At some point it should become obvious to even the densest among us that constantly hurling imprecations across a cultural divide, or banning practices that a bare majority opposes, or litigating to strike down practices that a strong and determined minority opposes -- that all of this is futile. And I say this as a politically aware citizen and, more, as a lawyer: The law has its limits.

Instead, we must build consensus. Persuasion, not compulsion. Slowly, surely... rationally. We gotta at least try. Maybe someday we can have our kinder, gentler American, can't we?

Can't we?


Rob said...

In a more sensible, caring America, we would spend the vast majority of our time promoting the positive, family-building aspects of offering up an unwanted child for adoption rather than fixating on the negative, morale-crushing, perpetually-losing argument against abortion.

But instead of having domestic adoption as a common, viable option, many (most?) parents seek international adoption instead. This is in part because of the availability of adoptable children, but far more due to the unimaginable legal quagmire that is domestic adoption. Long before (but certainly at the moment that) the jet doors closed in Moscow, our son was irreversibly, forever ours - no judge was going to change his mind and rip our child back out of our arms because a crack-addled Mom suddenly got clean and found religion.

The Curmudgeon said...

I know people who've had a domestically adopted baby snatched from their arms. I can't know how awful that was -- but my imagination is bad enough.

And there was the infamous Baby Richard case in Illinois, concerning a private adoption that was voided because the birth mother lied to the child's father, telling him that the baby was dead -- ultimately resulting in the child being torn from the only family he'd ever known.

Even the rich and powerful can have problems trying to adopt, as a Chicago alderman and his wife (now an Illinois Supreme Court justice). The white couple adopted a black baby, born with cocaine in his system to an addicted mother. She later tried to void the adoption -- and the case dragged through the courts for years.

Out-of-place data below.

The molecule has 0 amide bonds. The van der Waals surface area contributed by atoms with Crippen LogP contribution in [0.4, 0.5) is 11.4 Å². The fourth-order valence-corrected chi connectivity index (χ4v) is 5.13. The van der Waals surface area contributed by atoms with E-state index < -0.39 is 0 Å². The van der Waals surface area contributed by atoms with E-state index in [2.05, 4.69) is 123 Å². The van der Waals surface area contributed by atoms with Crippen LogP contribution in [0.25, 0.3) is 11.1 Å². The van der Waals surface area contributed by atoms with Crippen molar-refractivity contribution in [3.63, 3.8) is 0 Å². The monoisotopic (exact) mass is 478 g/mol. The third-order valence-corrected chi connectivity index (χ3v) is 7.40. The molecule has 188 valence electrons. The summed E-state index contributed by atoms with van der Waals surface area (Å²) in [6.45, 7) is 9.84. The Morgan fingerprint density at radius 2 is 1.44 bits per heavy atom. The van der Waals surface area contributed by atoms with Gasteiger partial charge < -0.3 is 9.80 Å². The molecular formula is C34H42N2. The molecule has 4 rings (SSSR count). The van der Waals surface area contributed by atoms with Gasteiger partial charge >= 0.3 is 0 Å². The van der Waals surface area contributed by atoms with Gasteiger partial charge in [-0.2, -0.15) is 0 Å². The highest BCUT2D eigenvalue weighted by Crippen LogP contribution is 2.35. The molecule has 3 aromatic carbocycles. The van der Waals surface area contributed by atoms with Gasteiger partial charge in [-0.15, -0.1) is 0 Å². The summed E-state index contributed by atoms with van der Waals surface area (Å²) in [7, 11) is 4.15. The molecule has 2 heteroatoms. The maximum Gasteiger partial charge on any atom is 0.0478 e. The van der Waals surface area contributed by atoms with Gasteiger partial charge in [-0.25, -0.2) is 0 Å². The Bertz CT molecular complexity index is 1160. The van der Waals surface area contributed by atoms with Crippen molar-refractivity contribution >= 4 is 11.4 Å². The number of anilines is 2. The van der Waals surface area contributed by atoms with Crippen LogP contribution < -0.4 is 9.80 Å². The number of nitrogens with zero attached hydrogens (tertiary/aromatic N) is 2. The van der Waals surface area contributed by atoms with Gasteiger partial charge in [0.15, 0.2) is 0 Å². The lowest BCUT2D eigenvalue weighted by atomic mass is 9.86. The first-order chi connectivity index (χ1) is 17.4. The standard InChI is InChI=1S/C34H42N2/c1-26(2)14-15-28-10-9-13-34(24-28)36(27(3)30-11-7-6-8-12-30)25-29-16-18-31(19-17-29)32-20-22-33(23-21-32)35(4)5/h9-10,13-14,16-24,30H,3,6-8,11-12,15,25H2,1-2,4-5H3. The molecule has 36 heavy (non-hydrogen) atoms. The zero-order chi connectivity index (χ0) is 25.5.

The problem is that many childless couples are so desperate to start a child that they are easy prey for unscrupulous pirates.

Yes, I have something in mind, but it doesn't concern adoption.

Thanks for a thoughtful, and thought-provoking, comment.

Empress Bee (of the high sea) said...

good post and good comment from rob...

sarge and i differed (a lot) on this subject, i was around when girls used coat hangers on themselves. i never want to go back there again. the fact is there will be abortions whether legal or not.

i always say i am fiscally conservative and socially liberal. is there such a thing?

and i pray your children have their baby that they so want, i cannot know their pain but am sorry.

smiles, bee

Laura said...

Encouraging and thought provoking post. The angry mud slinging doesn't work. Rational, thoughtful conversation combined with listening might.

Anonymous said...

I agree completely with what Bee said. There will be abortions regardless of them being legal.

The Curmudgeon said...

Well, I can't disagree. For abortions to stop, attitudes must change, not laws. Those who consider themselves anti-abortion should remember that.

Years ago, when Clinton was in the White House, the official Clinton line was that abortion should be safe, legal, and rare. Pro-life people can work with that, build from that -- but outright bans will only drive scared girls into back alleys.

The reason abortion is such a wedge issue today is that it was made legal by judicial fiat -- Roe v. Wade. Some states already had very permissive abortion laws before Roe; who knows how what might have evolved?

But prohibition (like Prohibition) will not work -- and (gay marriage advocates, take note) judicial fiat is not so hot either.

Rob said...

It will never cease to amaze me that people will stand around picketing in a feeble and, frankly, simpleminded attempt to sway others against abortion, yet those same folks have never done a single thing to promote adoption. Rather than trying to enforce your moral views - or worse yet legislature - upon others, wouldn't the time be much more productive and positively spent doing whatever you can to promote family-building?

On a different tangent, perhaps we need to get serious medieval on rapists within our legal system. No more dilly-dallying around - let's make it a crime that bears such swift and coarse punishment that the very thought of getting caught is, well, a deterrent.